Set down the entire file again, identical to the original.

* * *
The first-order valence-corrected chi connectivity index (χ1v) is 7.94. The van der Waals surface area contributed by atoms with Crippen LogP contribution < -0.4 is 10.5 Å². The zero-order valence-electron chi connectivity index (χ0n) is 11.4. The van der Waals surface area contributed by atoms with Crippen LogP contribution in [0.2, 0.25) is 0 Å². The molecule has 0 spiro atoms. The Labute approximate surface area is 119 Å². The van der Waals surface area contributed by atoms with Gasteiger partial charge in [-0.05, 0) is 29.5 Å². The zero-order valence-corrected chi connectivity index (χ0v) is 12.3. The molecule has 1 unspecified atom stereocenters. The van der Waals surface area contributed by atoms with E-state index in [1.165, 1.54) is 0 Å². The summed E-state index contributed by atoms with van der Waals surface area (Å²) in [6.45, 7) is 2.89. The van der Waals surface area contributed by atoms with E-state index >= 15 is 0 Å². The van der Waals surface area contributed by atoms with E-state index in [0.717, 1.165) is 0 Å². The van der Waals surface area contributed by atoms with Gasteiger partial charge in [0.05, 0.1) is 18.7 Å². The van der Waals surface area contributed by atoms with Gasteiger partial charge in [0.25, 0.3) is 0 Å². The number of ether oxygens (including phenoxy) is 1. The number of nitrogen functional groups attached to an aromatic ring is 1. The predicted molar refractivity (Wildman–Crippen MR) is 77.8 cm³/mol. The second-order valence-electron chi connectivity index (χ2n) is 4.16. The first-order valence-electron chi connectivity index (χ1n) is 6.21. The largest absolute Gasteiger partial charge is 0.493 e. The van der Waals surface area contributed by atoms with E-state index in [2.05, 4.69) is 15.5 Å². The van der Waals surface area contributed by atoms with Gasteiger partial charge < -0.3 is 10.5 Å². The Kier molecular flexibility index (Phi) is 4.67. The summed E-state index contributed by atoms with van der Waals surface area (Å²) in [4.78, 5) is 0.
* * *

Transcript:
The first-order valence-corrected chi connectivity index (χ1v) is 7.94. The van der Waals surface area contributed by atoms with Crippen LogP contribution < -0.4 is 10.5 Å². The zero-order valence-electron chi connectivity index (χ0n) is 11.4. The van der Waals surface area contributed by atoms with Crippen LogP contribution in [0.2, 0.25) is 0 Å². The molecule has 0 spiro atoms. The Labute approximate surface area is 119 Å². The van der Waals surface area contributed by atoms with Gasteiger partial charge in [-0.05, 0) is 29.5 Å². The zero-order valence-corrected chi connectivity index (χ0v) is 12.3. The molecule has 1 unspecified atom stereocenters. The van der Waals surface area contributed by atoms with E-state index in [1.165, 1.54) is 0 Å². The summed E-state index contributed by atoms with van der Waals surface area (Å²) in [6.45, 7) is 2.89. The van der Waals surface area contributed by atoms with E-state index >= 15 is 0 Å². The van der Waals surface area contributed by atoms with E-state index in [0.717, 1.165) is 0 Å². The van der Waals surface area contributed by atoms with Gasteiger partial charge in [0.05, 0.1) is 18.7 Å². The van der Waals surface area contributed by atoms with Gasteiger partial charge in [0.25, 0.3) is 0 Å². The number of ether oxygens (including phenoxy) is 1. The number of nitrogen functional groups attached to an aromatic ring is 1. The predicted molar refractivity (Wildman–Crippen MR) is 77.8 cm³/mol. The second-order valence-electron chi connectivity index (χ2n) is 4.16. The first-order valence-electron chi connectivity index (χ1n) is 6.21. The largest absolute Gasteiger partial charge is 0.493 e. The van der Waals surface area contributed by atoms with E-state index in [2.05, 4.69) is 15.5 Å². The van der Waals surface area contributed by atoms with Gasteiger partial charge < -0.3 is 10.5 Å². The Kier molecular flexibility index (Phi) is 4.67. The summed E-state index contributed by atoms with van der Waals surface area (Å²) in [4.78, 5) is 0.